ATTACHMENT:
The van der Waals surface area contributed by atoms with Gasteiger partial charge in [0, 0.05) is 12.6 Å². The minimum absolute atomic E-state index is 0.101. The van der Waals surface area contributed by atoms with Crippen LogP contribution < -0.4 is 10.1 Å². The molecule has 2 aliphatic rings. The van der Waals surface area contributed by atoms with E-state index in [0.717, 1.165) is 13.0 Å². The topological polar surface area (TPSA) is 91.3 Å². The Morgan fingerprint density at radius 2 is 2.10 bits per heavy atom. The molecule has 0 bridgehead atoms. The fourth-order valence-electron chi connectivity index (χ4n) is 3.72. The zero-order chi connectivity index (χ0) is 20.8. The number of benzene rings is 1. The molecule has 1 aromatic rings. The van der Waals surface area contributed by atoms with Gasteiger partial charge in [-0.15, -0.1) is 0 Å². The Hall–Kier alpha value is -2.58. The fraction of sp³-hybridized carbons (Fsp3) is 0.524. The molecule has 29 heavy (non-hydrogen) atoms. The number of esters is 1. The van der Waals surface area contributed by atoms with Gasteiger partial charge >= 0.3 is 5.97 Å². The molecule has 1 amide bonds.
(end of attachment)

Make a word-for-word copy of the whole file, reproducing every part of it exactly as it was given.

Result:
The van der Waals surface area contributed by atoms with Gasteiger partial charge in [0, 0.05) is 12.6 Å². The minimum absolute atomic E-state index is 0.101. The van der Waals surface area contributed by atoms with Crippen LogP contribution < -0.4 is 10.1 Å². The molecule has 2 aliphatic rings. The van der Waals surface area contributed by atoms with E-state index in [0.717, 1.165) is 13.0 Å². The topological polar surface area (TPSA) is 91.3 Å². The Morgan fingerprint density at radius 2 is 2.10 bits per heavy atom. The molecule has 0 bridgehead atoms. The fourth-order valence-electron chi connectivity index (χ4n) is 3.72. The zero-order chi connectivity index (χ0) is 20.8. The number of benzene rings is 1. The molecule has 1 aromatic rings. The van der Waals surface area contributed by atoms with Gasteiger partial charge in [-0.15, -0.1) is 0 Å². The Hall–Kier alpha value is -2.58. The fraction of sp³-hybridized carbons (Fsp3) is 0.524. The molecule has 29 heavy (non-hydrogen) atoms. The number of esters is 1. The van der Waals surface area contributed by atoms with Gasteiger partial charge >= 0.3 is 5.97 Å². The molecule has 1 amide bonds.